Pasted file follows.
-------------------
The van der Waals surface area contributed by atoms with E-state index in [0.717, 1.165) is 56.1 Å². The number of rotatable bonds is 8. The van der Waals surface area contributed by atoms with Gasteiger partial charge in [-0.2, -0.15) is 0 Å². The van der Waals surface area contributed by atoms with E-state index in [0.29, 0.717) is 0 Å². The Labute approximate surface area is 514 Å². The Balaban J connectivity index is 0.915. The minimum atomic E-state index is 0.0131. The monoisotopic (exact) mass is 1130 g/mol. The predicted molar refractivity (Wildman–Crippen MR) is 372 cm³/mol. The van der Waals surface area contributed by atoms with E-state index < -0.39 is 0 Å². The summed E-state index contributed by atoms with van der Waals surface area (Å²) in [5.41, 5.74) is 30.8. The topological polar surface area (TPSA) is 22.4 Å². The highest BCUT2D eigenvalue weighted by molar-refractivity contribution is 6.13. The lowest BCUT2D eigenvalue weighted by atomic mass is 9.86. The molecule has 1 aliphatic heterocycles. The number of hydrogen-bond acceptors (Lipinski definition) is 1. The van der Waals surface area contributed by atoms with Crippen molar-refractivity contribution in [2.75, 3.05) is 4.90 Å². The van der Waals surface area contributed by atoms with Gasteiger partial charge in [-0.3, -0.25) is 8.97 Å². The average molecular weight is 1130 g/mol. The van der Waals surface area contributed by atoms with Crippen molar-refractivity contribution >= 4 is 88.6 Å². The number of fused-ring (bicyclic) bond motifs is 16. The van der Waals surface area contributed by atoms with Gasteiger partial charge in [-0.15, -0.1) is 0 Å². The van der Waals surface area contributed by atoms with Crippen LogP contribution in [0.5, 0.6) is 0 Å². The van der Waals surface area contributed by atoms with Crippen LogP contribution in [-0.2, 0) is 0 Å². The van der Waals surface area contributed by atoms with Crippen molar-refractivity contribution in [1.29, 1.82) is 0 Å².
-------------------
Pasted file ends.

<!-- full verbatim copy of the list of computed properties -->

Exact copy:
The van der Waals surface area contributed by atoms with E-state index in [0.717, 1.165) is 56.1 Å². The number of rotatable bonds is 8. The van der Waals surface area contributed by atoms with Gasteiger partial charge in [-0.2, -0.15) is 0 Å². The van der Waals surface area contributed by atoms with E-state index in [0.29, 0.717) is 0 Å². The Labute approximate surface area is 514 Å². The Balaban J connectivity index is 0.915. The minimum atomic E-state index is 0.0131. The monoisotopic (exact) mass is 1130 g/mol. The predicted molar refractivity (Wildman–Crippen MR) is 372 cm³/mol. The van der Waals surface area contributed by atoms with E-state index < -0.39 is 0 Å². The summed E-state index contributed by atoms with van der Waals surface area (Å²) in [5.41, 5.74) is 30.8. The topological polar surface area (TPSA) is 22.4 Å². The highest BCUT2D eigenvalue weighted by molar-refractivity contribution is 6.13. The lowest BCUT2D eigenvalue weighted by atomic mass is 9.86. The molecule has 1 aliphatic heterocycles. The number of hydrogen-bond acceptors (Lipinski definition) is 1. The van der Waals surface area contributed by atoms with Crippen molar-refractivity contribution in [2.75, 3.05) is 4.90 Å². The van der Waals surface area contributed by atoms with Gasteiger partial charge in [-0.3, -0.25) is 8.97 Å². The average molecular weight is 1130 g/mol. The van der Waals surface area contributed by atoms with Crippen molar-refractivity contribution >= 4 is 88.6 Å². The number of fused-ring (bicyclic) bond motifs is 16. The van der Waals surface area contributed by atoms with Gasteiger partial charge in [-0.15, -0.1) is 0 Å². The van der Waals surface area contributed by atoms with Crippen LogP contribution in [0.5, 0.6) is 0 Å². The van der Waals surface area contributed by atoms with Crippen LogP contribution in [-0.2, 0) is 0 Å². The van der Waals surface area contributed by atoms with Crippen molar-refractivity contribution in [1.29, 1.82) is 0 Å².